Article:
|Gustav Klimt's unfinshed portrait of Amalie Zuckerkandl (1917-1918)|
Klimt's unfinished portrait of Amalie Zuckerkandl is now the centrepiece of the exhibition "Facing the Modern: The portrait in Vienna in 1900" which runs until January at the National Gallery. Recently, a leading expert in looted art, the lawyer E Randol Schoenberg, outlined its concerns on the painting, which apparently seems to had been looted by the Nazis during the Second World War from the jewish collector, the baron Ferdinand Bloch-Bauer.
The Baron Bloch-Bauer was a friend of Amalie Zuckerkandl, herself a Nazi victim. He was forced to flee Austria to go to Zurich. In his will, he explained that all his property in Vienna had been confiscated by the Nazy. Indeed, the painting would had been at Bloch-Bauer's home, after the baron's escape, and it was listed in a Nazi inventory in 1939 by Dr Erich Führer, a lawyer and high-ranking SS officer. According to Mr Schoenberg, Dr Führer kept for himself 12 of Bloch-Bauer's paintings, including the Klimt's portrait.
Apparently, Amalie's son-in-law came into possession of the portrait during the war and sold it to the art dealer Vita Künstler, who owned it till she donated it to the Belvedere Gallery in Vienna, when she died in 2001. But the Baron's heirs asked the restitution of the portrait and in 2006 an arbitration panel rejected it, granting ownership of the Zuckerkandl's portrait to the Austrian State but a dispute on this decision is currently pending.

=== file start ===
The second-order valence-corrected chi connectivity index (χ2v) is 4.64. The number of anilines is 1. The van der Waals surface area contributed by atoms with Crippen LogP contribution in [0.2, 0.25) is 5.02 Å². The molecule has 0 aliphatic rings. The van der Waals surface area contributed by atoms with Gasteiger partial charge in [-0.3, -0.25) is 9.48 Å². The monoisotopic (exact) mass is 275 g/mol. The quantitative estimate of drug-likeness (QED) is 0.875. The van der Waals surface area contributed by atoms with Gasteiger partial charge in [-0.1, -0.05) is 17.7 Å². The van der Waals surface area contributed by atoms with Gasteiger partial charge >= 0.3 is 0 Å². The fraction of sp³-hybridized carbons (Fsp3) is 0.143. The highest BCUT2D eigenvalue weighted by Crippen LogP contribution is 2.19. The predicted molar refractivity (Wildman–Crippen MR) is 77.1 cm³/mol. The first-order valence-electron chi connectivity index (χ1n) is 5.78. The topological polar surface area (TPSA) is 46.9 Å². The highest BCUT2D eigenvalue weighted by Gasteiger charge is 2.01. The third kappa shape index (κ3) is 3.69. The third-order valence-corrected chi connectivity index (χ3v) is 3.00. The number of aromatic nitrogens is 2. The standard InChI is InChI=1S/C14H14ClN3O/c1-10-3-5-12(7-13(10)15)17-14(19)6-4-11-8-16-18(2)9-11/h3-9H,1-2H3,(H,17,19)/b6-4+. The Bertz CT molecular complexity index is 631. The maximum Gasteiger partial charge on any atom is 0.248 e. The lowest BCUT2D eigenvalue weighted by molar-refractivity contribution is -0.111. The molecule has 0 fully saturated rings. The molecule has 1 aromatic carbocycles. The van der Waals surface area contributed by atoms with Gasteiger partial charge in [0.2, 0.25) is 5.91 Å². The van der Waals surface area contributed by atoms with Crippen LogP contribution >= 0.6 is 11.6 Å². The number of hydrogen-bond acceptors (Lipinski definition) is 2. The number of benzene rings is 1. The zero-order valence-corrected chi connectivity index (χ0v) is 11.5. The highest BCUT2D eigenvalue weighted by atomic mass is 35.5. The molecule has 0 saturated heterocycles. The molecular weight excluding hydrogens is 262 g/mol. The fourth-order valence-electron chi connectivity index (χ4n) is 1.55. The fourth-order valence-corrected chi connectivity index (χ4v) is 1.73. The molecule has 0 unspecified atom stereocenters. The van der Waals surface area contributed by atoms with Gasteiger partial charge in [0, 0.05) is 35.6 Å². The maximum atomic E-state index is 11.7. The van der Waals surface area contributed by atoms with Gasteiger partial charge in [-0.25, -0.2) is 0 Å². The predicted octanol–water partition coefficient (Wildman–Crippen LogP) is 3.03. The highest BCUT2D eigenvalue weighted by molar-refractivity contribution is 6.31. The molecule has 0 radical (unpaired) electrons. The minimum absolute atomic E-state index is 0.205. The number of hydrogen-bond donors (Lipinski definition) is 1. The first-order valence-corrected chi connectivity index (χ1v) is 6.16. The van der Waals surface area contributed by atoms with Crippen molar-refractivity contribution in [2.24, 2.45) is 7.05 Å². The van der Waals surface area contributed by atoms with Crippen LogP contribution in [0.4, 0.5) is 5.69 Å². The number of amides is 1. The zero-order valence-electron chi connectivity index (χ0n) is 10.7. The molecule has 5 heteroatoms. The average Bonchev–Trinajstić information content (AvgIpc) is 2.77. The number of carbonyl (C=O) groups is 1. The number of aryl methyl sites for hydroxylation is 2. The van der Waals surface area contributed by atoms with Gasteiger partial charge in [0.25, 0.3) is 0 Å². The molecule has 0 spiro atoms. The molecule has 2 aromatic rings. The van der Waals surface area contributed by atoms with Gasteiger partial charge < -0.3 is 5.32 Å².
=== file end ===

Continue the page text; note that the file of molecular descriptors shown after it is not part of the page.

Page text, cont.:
By the way, in 2006 Mr Schoenberg successfully represented 90-year-old Maria Altmann in her effort to win back five stolen Klimt paintings from the state of Austria that had been seized by the Nazis, including his famous gold portrait of Bloch-Bauer's wife and Maria's aunt, Adele.
Mr Schoenber told the National Gallery should request a new determination by the Austrian art restitution advisory board, thus according to the new Austrian law the painting would have been restituted to the Ferdinand's heirs.
Anyhow, a spokeswoman for the National Gallery said the Klimt's Portrait of Amalie Zuckerkandl is among those paintings in the exhibition for which the Government offers immunity from seizure. Therefore, the National Gallery had been obliged to duly investigate the history of this painting from the beginning of 1933 to the end of the year 1945.
This looks like it is going to be another significant case of looted art in Austria.
Source: The Guardian, 21 October 2013